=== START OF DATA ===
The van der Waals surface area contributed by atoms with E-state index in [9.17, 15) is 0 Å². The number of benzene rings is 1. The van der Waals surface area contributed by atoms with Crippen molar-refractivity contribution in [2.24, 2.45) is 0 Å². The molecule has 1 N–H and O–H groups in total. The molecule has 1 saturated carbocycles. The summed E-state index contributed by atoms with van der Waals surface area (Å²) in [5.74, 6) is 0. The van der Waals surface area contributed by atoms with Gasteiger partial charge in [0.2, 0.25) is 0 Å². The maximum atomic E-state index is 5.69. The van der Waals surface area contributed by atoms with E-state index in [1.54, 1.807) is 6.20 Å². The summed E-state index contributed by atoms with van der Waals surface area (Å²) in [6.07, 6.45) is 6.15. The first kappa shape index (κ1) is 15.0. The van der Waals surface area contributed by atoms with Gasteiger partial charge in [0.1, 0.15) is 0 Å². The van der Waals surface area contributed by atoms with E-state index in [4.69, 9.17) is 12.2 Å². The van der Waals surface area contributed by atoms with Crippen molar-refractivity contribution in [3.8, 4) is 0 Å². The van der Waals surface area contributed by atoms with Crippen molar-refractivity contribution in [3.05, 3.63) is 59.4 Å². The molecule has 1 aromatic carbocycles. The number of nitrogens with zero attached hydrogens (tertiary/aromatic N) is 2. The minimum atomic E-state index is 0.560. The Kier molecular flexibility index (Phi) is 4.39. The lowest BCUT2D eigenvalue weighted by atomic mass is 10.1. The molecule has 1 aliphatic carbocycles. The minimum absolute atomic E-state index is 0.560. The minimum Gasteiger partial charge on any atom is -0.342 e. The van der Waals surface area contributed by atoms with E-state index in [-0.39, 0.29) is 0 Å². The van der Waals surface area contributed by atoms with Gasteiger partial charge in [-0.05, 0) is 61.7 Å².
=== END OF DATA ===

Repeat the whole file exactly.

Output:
The van der Waals surface area contributed by atoms with E-state index in [9.17, 15) is 0 Å². The number of benzene rings is 1. The van der Waals surface area contributed by atoms with Crippen molar-refractivity contribution in [2.24, 2.45) is 0 Å². The molecule has 1 N–H and O–H groups in total. The molecule has 1 saturated carbocycles. The summed E-state index contributed by atoms with van der Waals surface area (Å²) in [5.74, 6) is 0. The van der Waals surface area contributed by atoms with Gasteiger partial charge in [0.2, 0.25) is 0 Å². The maximum atomic E-state index is 5.69. The van der Waals surface area contributed by atoms with E-state index in [1.54, 1.807) is 6.20 Å². The summed E-state index contributed by atoms with van der Waals surface area (Å²) in [6.07, 6.45) is 6.15. The first kappa shape index (κ1) is 15.0. The van der Waals surface area contributed by atoms with Gasteiger partial charge in [0.1, 0.15) is 0 Å². The van der Waals surface area contributed by atoms with E-state index in [4.69, 9.17) is 12.2 Å². The van der Waals surface area contributed by atoms with Crippen molar-refractivity contribution in [3.8, 4) is 0 Å². The van der Waals surface area contributed by atoms with Crippen molar-refractivity contribution in [3.05, 3.63) is 59.4 Å². The molecule has 1 aromatic carbocycles. The number of nitrogens with zero attached hydrogens (tertiary/aromatic N) is 2. The minimum atomic E-state index is 0.560. The Kier molecular flexibility index (Phi) is 4.39. The lowest BCUT2D eigenvalue weighted by atomic mass is 10.1. The molecule has 1 aliphatic carbocycles. The minimum absolute atomic E-state index is 0.560. The minimum Gasteiger partial charge on any atom is -0.342 e. The van der Waals surface area contributed by atoms with E-state index in [-0.39, 0.29) is 0 Å². The van der Waals surface area contributed by atoms with Gasteiger partial charge in [-0.05, 0) is 61.7 Å².